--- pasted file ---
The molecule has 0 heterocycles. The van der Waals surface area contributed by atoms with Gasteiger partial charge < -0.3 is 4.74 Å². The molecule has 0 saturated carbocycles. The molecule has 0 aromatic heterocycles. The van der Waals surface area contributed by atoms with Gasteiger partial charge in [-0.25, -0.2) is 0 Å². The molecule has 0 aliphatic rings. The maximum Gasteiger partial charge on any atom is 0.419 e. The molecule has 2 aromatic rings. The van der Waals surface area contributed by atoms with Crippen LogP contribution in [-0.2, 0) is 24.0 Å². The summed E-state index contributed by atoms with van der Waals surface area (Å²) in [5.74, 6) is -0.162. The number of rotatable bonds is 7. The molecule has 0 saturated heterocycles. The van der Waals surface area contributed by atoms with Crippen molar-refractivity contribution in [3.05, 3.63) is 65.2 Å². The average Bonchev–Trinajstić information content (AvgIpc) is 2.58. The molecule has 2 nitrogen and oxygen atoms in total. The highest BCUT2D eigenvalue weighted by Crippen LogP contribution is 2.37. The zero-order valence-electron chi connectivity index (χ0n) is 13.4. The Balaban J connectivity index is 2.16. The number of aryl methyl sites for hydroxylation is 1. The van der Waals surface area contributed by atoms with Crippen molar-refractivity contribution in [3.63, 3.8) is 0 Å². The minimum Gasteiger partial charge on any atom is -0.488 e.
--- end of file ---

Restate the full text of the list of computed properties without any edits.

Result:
The molecule has 0 heterocycles. The van der Waals surface area contributed by atoms with Gasteiger partial charge < -0.3 is 4.74 Å². The molecule has 0 saturated carbocycles. The molecule has 0 aromatic heterocycles. The van der Waals surface area contributed by atoms with Gasteiger partial charge in [-0.25, -0.2) is 0 Å². The molecule has 0 aliphatic rings. The maximum Gasteiger partial charge on any atom is 0.419 e. The molecule has 2 aromatic rings. The van der Waals surface area contributed by atoms with Crippen LogP contribution in [-0.2, 0) is 24.0 Å². The summed E-state index contributed by atoms with van der Waals surface area (Å²) in [5.74, 6) is -0.162. The number of rotatable bonds is 7. The molecule has 0 saturated heterocycles. The van der Waals surface area contributed by atoms with Crippen molar-refractivity contribution in [3.05, 3.63) is 65.2 Å². The average Bonchev–Trinajstić information content (AvgIpc) is 2.58. The molecule has 2 nitrogen and oxygen atoms in total. The highest BCUT2D eigenvalue weighted by Crippen LogP contribution is 2.37. The zero-order valence-electron chi connectivity index (χ0n) is 13.4. The Balaban J connectivity index is 2.16. The number of aryl methyl sites for hydroxylation is 1. The van der Waals surface area contributed by atoms with Crippen molar-refractivity contribution in [3.63, 3.8) is 0 Å². The minimum Gasteiger partial charge on any atom is -0.488 e.